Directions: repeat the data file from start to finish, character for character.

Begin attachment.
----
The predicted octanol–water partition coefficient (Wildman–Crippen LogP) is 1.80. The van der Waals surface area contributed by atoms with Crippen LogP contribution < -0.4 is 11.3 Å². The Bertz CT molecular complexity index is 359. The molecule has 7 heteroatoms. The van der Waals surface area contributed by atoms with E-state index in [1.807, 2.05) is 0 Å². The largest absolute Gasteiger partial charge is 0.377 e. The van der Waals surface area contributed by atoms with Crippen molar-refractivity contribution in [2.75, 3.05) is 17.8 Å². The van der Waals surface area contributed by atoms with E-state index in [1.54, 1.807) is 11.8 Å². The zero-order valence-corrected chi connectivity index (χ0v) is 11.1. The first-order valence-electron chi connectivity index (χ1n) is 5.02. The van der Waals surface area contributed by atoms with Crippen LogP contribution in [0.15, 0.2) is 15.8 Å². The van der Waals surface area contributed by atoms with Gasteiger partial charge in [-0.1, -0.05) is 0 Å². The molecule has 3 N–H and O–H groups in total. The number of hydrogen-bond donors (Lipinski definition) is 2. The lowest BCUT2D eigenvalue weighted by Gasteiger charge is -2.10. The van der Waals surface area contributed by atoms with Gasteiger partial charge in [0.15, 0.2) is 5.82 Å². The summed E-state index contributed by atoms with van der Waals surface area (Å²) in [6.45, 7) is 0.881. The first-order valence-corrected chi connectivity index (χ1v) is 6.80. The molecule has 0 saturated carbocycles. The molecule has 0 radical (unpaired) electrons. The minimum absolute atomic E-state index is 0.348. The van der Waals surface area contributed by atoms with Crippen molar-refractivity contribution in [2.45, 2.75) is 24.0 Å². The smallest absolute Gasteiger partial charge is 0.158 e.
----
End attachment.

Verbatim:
The predicted octanol–water partition coefficient (Wildman–Crippen LogP) is 1.80. The van der Waals surface area contributed by atoms with Crippen LogP contribution < -0.4 is 11.3 Å². The Bertz CT molecular complexity index is 359. The molecule has 7 heteroatoms. The van der Waals surface area contributed by atoms with E-state index in [1.807, 2.05) is 0 Å². The largest absolute Gasteiger partial charge is 0.377 e. The van der Waals surface area contributed by atoms with Crippen molar-refractivity contribution in [2.75, 3.05) is 17.8 Å². The van der Waals surface area contributed by atoms with E-state index in [1.54, 1.807) is 11.8 Å². The zero-order valence-corrected chi connectivity index (χ0v) is 11.1. The first-order valence-electron chi connectivity index (χ1n) is 5.02. The van der Waals surface area contributed by atoms with Crippen LogP contribution in [0.15, 0.2) is 15.8 Å². The van der Waals surface area contributed by atoms with Gasteiger partial charge in [-0.1, -0.05) is 0 Å². The molecule has 3 N–H and O–H groups in total. The number of hydrogen-bond donors (Lipinski definition) is 2. The lowest BCUT2D eigenvalue weighted by Gasteiger charge is -2.10. The van der Waals surface area contributed by atoms with Gasteiger partial charge in [0.15, 0.2) is 5.82 Å². The summed E-state index contributed by atoms with van der Waals surface area (Å²) in [6.45, 7) is 0.881. The first-order valence-corrected chi connectivity index (χ1v) is 6.80. The molecule has 0 saturated carbocycles. The molecule has 0 radical (unpaired) electrons. The minimum absolute atomic E-state index is 0.348. The van der Waals surface area contributed by atoms with Crippen molar-refractivity contribution in [2.45, 2.75) is 24.0 Å². The smallest absolute Gasteiger partial charge is 0.158 e.